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Airport Privatisation Dogfight: Airlines Calling Out Government Inaction

Airport Privatisation Dogfight: Airlines Calling Out Government Inaction

Airport Privatisation Dogfight: Airlines Calling Out Government Inaction

December 12, 2019 By Benjamin Morgan
Australia's airline industry is hitting back at the destructive impacts of airport privatistion on both the aviaiton industry and broader economy.
Press Release, 11th December 2019:  A4ANZ – Airport disputes to worsen, hurt economic growth, as Government passes on the opportunity for reform Airlines for Australia and New Zealand (A4ANZ) today...

Press Release, 11th December 2019:  A4ANZ – Airport disputes to worsen, hurt economic growth, as Government passes on the opportunity for reform

Airlines for Australia and New Zealand (A4ANZ) today said that the Government’s refusal to act on the worsening behavior of Australia’s monopoly airports and their super profits would lead to more disputes, court action and hurt the wider Australian economy in 2020.

Commenting on the joint statement from the Deputy Prime Minister and Treasurer in response to the Productivity Commission’s Inquiry into the Economic Regulation of Airports Final Report, A4ANZ Chairman Professor Graeme Samuel AC, said, “By saying the ACCC need to monitor the airports more, the Government is admitting there is a problem. Yet they have squibbed the chance to actually do something about it for the Australian traveling public.”

“This is despite the Government having a solution in front of them; the modest, evidence-based reforms proposed by the ACCC, which would see the introduction of an independent umpire to resolve disputes between airports and their customers, improving efficiency and delivering benefits to consumers and the economy.”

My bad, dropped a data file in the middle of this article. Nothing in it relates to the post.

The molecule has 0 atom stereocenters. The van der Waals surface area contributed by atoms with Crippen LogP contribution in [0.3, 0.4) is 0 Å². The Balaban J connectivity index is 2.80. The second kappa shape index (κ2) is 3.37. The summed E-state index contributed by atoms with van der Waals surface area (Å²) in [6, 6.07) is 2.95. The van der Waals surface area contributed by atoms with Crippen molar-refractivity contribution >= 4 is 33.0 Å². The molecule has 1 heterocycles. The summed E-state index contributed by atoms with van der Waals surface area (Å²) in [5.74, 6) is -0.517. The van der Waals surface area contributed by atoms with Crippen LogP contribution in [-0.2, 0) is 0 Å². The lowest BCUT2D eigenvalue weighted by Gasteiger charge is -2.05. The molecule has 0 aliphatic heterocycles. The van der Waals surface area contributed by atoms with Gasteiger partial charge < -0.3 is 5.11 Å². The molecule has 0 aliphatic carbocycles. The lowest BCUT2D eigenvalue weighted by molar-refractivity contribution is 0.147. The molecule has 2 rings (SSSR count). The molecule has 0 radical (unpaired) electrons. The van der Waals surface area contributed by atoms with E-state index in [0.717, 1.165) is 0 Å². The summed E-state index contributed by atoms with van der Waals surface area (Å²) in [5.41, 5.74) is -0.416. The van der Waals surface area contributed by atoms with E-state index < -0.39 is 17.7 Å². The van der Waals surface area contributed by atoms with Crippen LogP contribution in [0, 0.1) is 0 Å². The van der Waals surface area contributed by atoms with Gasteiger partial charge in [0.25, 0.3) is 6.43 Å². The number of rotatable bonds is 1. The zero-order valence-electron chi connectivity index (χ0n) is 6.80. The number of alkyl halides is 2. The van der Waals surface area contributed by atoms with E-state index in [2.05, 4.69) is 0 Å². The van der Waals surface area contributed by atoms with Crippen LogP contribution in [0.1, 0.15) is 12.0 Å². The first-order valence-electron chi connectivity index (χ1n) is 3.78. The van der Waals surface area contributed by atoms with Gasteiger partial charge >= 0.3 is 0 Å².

“The Government must urgently rethink this, because Australia’s airlines and airport users face significantly increasing costs that will lead to more disputes like the multi-year court case where Perth Airport is suing Qantas to extract monopoly rent.”

Prof Samuel said “Three successive chairs of the ACCC – reflecting their experience of nearly two decades – have consistently said that monitoring of monopolies is useless and real change is needed, not just the collection of more data. Airlines, other airport users and Australian travellers don’t want this situation to continue either; 82% of consumers polled expected Government to make genuine changes. But where is the consumer in the Government’s response? Complaints about prices and service standards at our airports have obviously fallen on deaf ears. My advice to those who have a complaint over their airport experience, is to direct it to the Government. The airlines, together with a coalition of airport users, tried to have common sense applied in the interests of their customers, but the consumer has been ignored by Government.”